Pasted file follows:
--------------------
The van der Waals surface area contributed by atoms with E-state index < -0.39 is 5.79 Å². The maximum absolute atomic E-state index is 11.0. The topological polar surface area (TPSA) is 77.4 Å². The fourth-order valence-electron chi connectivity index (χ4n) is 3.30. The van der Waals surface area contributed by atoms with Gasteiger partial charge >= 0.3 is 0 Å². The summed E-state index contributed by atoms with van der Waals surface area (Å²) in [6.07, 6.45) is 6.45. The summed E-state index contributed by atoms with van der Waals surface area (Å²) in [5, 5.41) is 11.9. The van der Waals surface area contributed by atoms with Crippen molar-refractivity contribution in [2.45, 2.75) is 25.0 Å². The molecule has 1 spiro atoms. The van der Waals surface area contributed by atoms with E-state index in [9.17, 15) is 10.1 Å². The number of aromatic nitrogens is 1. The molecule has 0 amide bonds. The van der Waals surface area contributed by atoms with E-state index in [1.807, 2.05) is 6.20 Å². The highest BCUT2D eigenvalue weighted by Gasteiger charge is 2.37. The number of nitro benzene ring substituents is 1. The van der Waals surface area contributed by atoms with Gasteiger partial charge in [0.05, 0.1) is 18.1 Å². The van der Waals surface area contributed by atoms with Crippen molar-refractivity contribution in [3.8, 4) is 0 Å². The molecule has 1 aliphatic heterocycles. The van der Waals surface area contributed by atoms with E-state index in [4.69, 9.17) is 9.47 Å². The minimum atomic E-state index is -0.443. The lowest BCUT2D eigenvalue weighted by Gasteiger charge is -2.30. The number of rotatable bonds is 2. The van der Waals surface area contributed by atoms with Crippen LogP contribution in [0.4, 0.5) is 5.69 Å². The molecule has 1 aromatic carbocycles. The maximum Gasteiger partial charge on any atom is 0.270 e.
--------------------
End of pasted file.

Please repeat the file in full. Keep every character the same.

The van der Waals surface area contributed by atoms with E-state index < -0.39 is 5.79 Å². The maximum absolute atomic E-state index is 11.0. The topological polar surface area (TPSA) is 77.4 Å². The fourth-order valence-electron chi connectivity index (χ4n) is 3.30. The van der Waals surface area contributed by atoms with Gasteiger partial charge >= 0.3 is 0 Å². The summed E-state index contributed by atoms with van der Waals surface area (Å²) in [6.07, 6.45) is 6.45. The summed E-state index contributed by atoms with van der Waals surface area (Å²) in [5, 5.41) is 11.9. The van der Waals surface area contributed by atoms with Crippen molar-refractivity contribution in [2.45, 2.75) is 25.0 Å². The molecule has 1 spiro atoms. The van der Waals surface area contributed by atoms with E-state index in [9.17, 15) is 10.1 Å². The number of aromatic nitrogens is 1. The molecule has 0 amide bonds. The van der Waals surface area contributed by atoms with E-state index in [1.807, 2.05) is 6.20 Å². The highest BCUT2D eigenvalue weighted by Gasteiger charge is 2.37. The number of nitro benzene ring substituents is 1. The van der Waals surface area contributed by atoms with Gasteiger partial charge in [0.05, 0.1) is 18.1 Å². The van der Waals surface area contributed by atoms with Crippen molar-refractivity contribution in [3.8, 4) is 0 Å². The molecule has 1 aliphatic heterocycles. The van der Waals surface area contributed by atoms with E-state index in [4.69, 9.17) is 9.47 Å². The minimum atomic E-state index is -0.443. The lowest BCUT2D eigenvalue weighted by Gasteiger charge is -2.30. The number of rotatable bonds is 2. The van der Waals surface area contributed by atoms with Crippen LogP contribution in [0.4, 0.5) is 5.69 Å². The molecule has 1 aromatic carbocycles. The maximum Gasteiger partial charge on any atom is 0.270 e.